There’s a third consideration: it’s an election year and the National Party’s clients will be getting anxious that they’ve only bought themselves an opposition rather than a government.

  3. Ad 3

    There’s no extra money available from central government for the project to be brought forward to match the Council’s timetable of construction starting in 2015 – at least not from the National Land Transport Fund, which is skint. Also, Christchurch sucks the big non-transport CAPEX items for a good while.

    In terms of meeting its patronage targets, one of the best things they could do is lower the ticket prices. Auckland Transport Chair lester levy floated this recently. To do that, Auckland’s Council would need to vote more funding. This is currently highly unlikely.

    Mickey the (hopefully) good thing about the new fleet launching on the 28th is simply higher public consciousness that there’s something new and shiny arriving, and some more people try an alternative to the car.

    • mickysavage 3.1

      Agreed Ad about fares. The current fare recovery policy is very conservative.

      Agreed also that the NLTF is skint. Far too many roads of National Stupidity have been or are being built. Of course debt funding is still an option …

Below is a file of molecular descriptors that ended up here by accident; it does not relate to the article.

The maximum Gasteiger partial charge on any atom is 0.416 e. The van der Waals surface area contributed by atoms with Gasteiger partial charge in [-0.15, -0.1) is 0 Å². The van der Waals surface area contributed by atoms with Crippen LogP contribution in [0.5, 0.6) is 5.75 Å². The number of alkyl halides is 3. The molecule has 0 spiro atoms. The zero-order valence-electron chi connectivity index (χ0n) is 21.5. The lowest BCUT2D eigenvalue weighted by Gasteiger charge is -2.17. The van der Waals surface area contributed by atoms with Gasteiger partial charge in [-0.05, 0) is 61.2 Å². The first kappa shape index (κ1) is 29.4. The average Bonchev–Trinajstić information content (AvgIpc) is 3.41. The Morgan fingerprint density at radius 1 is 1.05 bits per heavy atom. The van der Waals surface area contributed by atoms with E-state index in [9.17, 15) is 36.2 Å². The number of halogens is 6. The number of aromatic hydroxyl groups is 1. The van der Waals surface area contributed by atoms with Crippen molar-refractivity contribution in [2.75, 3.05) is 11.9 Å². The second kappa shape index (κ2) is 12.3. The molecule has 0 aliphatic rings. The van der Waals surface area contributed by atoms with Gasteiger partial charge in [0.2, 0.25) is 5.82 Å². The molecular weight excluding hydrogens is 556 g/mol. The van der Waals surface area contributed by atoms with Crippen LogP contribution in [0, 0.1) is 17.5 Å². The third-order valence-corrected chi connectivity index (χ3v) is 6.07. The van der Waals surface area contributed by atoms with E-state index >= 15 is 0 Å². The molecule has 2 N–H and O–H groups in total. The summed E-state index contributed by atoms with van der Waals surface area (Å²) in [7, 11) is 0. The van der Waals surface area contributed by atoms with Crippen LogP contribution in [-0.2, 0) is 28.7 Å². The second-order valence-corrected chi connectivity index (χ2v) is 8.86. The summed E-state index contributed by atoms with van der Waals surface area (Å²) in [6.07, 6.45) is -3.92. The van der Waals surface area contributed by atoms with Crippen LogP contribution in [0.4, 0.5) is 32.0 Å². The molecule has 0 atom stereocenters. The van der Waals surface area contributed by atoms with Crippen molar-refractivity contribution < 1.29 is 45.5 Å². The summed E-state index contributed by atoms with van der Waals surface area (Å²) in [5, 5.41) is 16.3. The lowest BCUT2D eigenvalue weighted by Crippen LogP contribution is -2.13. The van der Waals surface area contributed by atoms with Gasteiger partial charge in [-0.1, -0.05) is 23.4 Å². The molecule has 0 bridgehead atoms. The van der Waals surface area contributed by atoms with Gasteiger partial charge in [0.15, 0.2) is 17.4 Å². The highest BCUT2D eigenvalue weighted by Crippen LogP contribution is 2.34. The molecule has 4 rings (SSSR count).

• Ad 3.1.1

        I guess that was my point about Christchurch – it’s where government debt will be going for some time.

        It also bugs me that Council has not yet figured out how it will pay for its own half. I can only wonder what would happen to Aucklanders’ rates bills if Mayor Brown’s request to the government to get started on an early works package had succeeded. Council seriously needs a financial plan for this, and I can’t see one.

      • BM 3.1.2

        Will a Cunliffe led Left block can the rons program or at the very least pare it right back?

        • One Anonymous Bloke

          That would certainly be in the national interest.

          • BM

            So you think Cunliffe would do that, complete whatever projects have been started and then can the rest?

            • felix

              The rest of what? The whole “rons” thing is just a National party slogan. It’s a brand name. A marketing campaign.

              There’s nothing intrinsically significant about that particular list of projects.

              And there’s no reason that the next govt is bound to complete any National Party policy.

              • BM

                Pretty popular with a lot of voters though.

                Be good to know which way Cunliffe wants to go with the rons program, I’m sure most voters would like to know as well.

                Could become a hot election issue.

                • Lanthanide

                  A hot election issue: Holiday Highway (used a couple of times a year by some Aucklanders) vs Central Rail Loop (used a couple of times a day by many Aucklanders).

                  Tough choice.

                  • Kevin Welsh

                    It is not a ‘loop’ Lanth. There will be no trains going around in circles.

                • Ad